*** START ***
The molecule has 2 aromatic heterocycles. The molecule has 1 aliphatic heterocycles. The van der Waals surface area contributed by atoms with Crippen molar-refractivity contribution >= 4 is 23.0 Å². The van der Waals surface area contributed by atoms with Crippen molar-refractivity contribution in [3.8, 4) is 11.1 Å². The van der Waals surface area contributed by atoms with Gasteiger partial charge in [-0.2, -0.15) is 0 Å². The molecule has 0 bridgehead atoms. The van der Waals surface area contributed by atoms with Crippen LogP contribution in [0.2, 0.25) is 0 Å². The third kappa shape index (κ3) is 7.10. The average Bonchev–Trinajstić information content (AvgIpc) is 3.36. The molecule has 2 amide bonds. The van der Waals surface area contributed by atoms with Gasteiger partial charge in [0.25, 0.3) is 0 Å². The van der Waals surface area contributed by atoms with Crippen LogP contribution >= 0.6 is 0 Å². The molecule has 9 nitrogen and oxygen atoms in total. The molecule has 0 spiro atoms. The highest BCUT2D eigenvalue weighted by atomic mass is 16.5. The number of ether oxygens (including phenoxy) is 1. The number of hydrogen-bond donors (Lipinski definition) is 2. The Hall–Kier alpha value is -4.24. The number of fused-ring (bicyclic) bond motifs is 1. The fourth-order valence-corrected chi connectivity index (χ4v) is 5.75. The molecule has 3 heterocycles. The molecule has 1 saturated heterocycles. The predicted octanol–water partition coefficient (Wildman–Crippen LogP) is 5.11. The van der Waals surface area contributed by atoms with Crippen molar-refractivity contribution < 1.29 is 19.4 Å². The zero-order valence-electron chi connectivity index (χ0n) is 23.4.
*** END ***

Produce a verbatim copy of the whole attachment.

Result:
The molecule has 2 aromatic heterocycles. The molecule has 1 aliphatic heterocycles. The van der Waals surface area contributed by atoms with Crippen molar-refractivity contribution >= 4 is 23.0 Å². The van der Waals surface area contributed by atoms with Crippen molar-refractivity contribution in [3.8, 4) is 11.1 Å². The van der Waals surface area contributed by atoms with Gasteiger partial charge in [-0.2, -0.15) is 0 Å². The molecule has 0 bridgehead atoms. The van der Waals surface area contributed by atoms with Crippen LogP contribution in [0.2, 0.25) is 0 Å². The third kappa shape index (κ3) is 7.10. The average Bonchev–Trinajstić information content (AvgIpc) is 3.36. The molecule has 2 amide bonds. The van der Waals surface area contributed by atoms with Gasteiger partial charge in [0.25, 0.3) is 0 Å². The van der Waals surface area contributed by atoms with Crippen LogP contribution >= 0.6 is 0 Å². The molecule has 9 nitrogen and oxygen atoms in total. The molecule has 0 spiro atoms. The highest BCUT2D eigenvalue weighted by atomic mass is 16.5. The number of ether oxygens (including phenoxy) is 1. The number of hydrogen-bond donors (Lipinski definition) is 2. The Hall–Kier alpha value is -4.24. The number of fused-ring (bicyclic) bond motifs is 1. The fourth-order valence-corrected chi connectivity index (χ4v) is 5.75. The molecule has 3 heterocycles. The molecule has 1 saturated heterocycles. The predicted octanol–water partition coefficient (Wildman–Crippen LogP) is 5.11. The van der Waals surface area contributed by atoms with Crippen molar-refractivity contribution < 1.29 is 19.4 Å². The zero-order valence-electron chi connectivity index (χ0n) is 23.4.